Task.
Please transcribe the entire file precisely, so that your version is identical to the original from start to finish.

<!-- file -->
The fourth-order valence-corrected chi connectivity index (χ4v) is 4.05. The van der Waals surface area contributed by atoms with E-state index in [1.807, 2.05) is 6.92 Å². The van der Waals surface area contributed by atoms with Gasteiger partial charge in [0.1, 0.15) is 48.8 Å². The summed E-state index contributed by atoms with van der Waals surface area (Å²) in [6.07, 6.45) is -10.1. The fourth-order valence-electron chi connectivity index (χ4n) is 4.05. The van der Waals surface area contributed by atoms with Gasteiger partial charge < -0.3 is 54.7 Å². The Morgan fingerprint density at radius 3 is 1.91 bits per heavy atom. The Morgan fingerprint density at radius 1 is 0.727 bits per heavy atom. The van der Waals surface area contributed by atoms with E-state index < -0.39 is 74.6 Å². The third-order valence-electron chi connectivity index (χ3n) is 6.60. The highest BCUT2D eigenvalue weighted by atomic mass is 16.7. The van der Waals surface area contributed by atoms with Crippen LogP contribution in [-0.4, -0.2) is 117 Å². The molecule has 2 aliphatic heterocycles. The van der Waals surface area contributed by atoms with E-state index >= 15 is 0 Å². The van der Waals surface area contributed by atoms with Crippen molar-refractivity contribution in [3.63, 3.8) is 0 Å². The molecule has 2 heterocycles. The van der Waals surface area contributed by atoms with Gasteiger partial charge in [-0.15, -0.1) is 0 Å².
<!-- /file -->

The fourth-order valence-corrected chi connectivity index (χ4v) is 4.05. The van der Waals surface area contributed by atoms with E-state index in [1.807, 2.05) is 6.92 Å². The van der Waals surface area contributed by atoms with Gasteiger partial charge in [0.1, 0.15) is 48.8 Å². The summed E-state index contributed by atoms with van der Waals surface area (Å²) in [6.07, 6.45) is -10.1. The fourth-order valence-electron chi connectivity index (χ4n) is 4.05. The van der Waals surface area contributed by atoms with Gasteiger partial charge < -0.3 is 54.7 Å². The Morgan fingerprint density at radius 3 is 1.91 bits per heavy atom. The Morgan fingerprint density at radius 1 is 0.727 bits per heavy atom. The van der Waals surface area contributed by atoms with E-state index < -0.39 is 74.6 Å². The third-order valence-electron chi connectivity index (χ3n) is 6.60. The highest BCUT2D eigenvalue weighted by atomic mass is 16.7. The van der Waals surface area contributed by atoms with Crippen LogP contribution in [-0.4, -0.2) is 117 Å². The molecule has 2 aliphatic heterocycles. The van der Waals surface area contributed by atoms with E-state index >= 15 is 0 Å². The van der Waals surface area contributed by atoms with Crippen molar-refractivity contribution in [3.63, 3.8) is 0 Å². The molecule has 2 heterocycles. The van der Waals surface area contributed by atoms with Gasteiger partial charge in [-0.15, -0.1) is 0 Å².